Posted by: dacalu | 12 November 2010

What Science Can’t Do

I would like to say a few words about science today and, unlike my normal routine, I want to say something about what science cannot do.  I find science immensely valuable.  I think that it gives us power and understanding, perhaps more so than any other way of knowing.  That said, science is a tool, and like any other tool, it has it’s limitations.  Hammers are great – for hammering nails, but not for driving screws.  So let us talk about science and what I see as the two major flaws philosophers make in applying science: undercutting and overreaching.

Undercutting

Perhaps the most common error I see in using scientific knowledge falls under the category of statements which undermine science’s philosophical foundations.  Science looks at a group of phenomena I refer to as “mutual observables.”  These phenomena include those things that all people can sense in a somewhat equal fashion, what might be called objective (existing independently of observation) and empirical (capable of being observed).

Somewhere during the enlightenment it was decided that supernatural entities and value judgments did not fall into the category of mutual observables.  [Contrast natural law theology which states that values are objective and, if not empirical, equally knowable through conscience.]  I cannot tell you whether this attempt to sequester angels, demons, and souls was a good move or a bad move for humanity.  I can say that it helped simplify science in a tremendously useful way.  Once you remove appeals to God and angels for things like planetary motion, you are left searching for physical explanations, and looking, we started to find them.  It turns out that biology CAN tell us important things about the apparent function and purpose of organisms; chemistry and geology CAN tell us about the age of Earth; and neurology can tell us about human reasoning and mental illness.  By limiting the scope of science, we gave it a clearer vision of the natural world.

We call this school of thought methodological naturalism, when we only look at natural things.  Methodological naturalism went into science during the enlightenment and has provided immense rewards – so much so that we tend to think science without it isn’t really science (even though earlier thinkers had no such notion).

Because modern science rests on methodological naturalism, we can neither ignore it – as creation scientists do (e.g., Dembski) – nor pull it out as a conclusion – as the new atheists do (e.g., Dawkins).  The creation scientists seek to preserve the prestige and power of science within a particularly Christian (or Islamic) context.  They maintain that science can look at God as a subject of study.  And at first this seems reasonable.  After all, if God acts in the world, why couldn’t God’s presence be inferred by science.  Alas, it is not so easy.  To make God visible to science, God would have to be a mutual observable, something seen in the same way by everyone.  In other words, we would have to make God a natural object, a form of sacrilege.  We could, if we wanted, treat on Jesus of Nazareth – God made man – as a natural object, and we do do studies of Jesus as a historical figure, but God as creator must be beyond nature.  Any science that claims to deal with God must break the rules of modern science.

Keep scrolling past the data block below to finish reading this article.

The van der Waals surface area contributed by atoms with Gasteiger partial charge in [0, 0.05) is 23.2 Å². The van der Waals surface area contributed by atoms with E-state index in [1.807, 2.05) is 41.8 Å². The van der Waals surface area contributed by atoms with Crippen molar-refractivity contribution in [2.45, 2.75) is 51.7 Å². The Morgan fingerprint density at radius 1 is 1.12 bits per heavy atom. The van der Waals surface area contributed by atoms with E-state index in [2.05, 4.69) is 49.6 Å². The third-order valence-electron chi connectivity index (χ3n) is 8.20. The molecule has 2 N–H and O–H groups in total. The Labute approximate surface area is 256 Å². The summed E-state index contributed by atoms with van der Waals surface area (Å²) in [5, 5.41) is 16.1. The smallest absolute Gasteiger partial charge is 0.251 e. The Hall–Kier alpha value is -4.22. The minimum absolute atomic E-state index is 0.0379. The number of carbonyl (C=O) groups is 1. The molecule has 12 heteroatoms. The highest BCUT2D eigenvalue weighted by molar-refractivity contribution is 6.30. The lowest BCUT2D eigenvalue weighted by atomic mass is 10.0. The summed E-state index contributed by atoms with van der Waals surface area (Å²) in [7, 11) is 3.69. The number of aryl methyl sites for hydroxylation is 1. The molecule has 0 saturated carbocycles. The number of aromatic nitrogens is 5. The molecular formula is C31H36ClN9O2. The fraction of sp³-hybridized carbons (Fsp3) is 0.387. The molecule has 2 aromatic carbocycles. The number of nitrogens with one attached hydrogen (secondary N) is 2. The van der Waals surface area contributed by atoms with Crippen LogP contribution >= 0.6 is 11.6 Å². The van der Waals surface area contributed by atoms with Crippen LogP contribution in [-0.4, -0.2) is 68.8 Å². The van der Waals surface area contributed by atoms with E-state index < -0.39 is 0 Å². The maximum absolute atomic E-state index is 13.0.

Mind you, I think that the many worlds hypothesis in quantum mechanics and certain kinds of five space theories in cosmology suffer from the same problem.  It’s not simply a question of what exists and what doesn’t.  It’s a question of whether or not our physical/energetic observations (and models) can get us there.  Things outside the universe are not observable from within the universe – if they were, we wouldn’t call them outside.  Science just can’t deal with these things.

Alternatively, the new atheists declare that things don’t exist simply because science cannot see them.  They rather naively invoke Occam’s razor to say: why invoke things that are not necessary.  But science doesn’t fail to see them because they absent; science fails to see them because we put blinkers on.  Science intentionally ignores non-natural explanations.  It’s like putting on red glasses and declaring that the green M&Ms no longer exist.  They’re just black M&Ms that people delude themselves into thinking they’re green.  Or, perhaps more pointedly, it’s like walking into a meat freezer and asking why there are no live cows.  You can’t say science proves naturalism because naturalism was a filter we started with.

I’ll have to leave other examples of undercutting and overreaching for later posts, but I want to leave you with one last thought.  Science does what it does so well because it’s specialized.  Think about cats and hunting, weight lifters and weight lifting, pens and writing.  In each case, the thing matches the purpose.  This is, after all, one of the most clear cut cases of intelligent design.  We designed science to do natural explanations.  If we try to repurpose it to do something else, it cannot help but be less effective.

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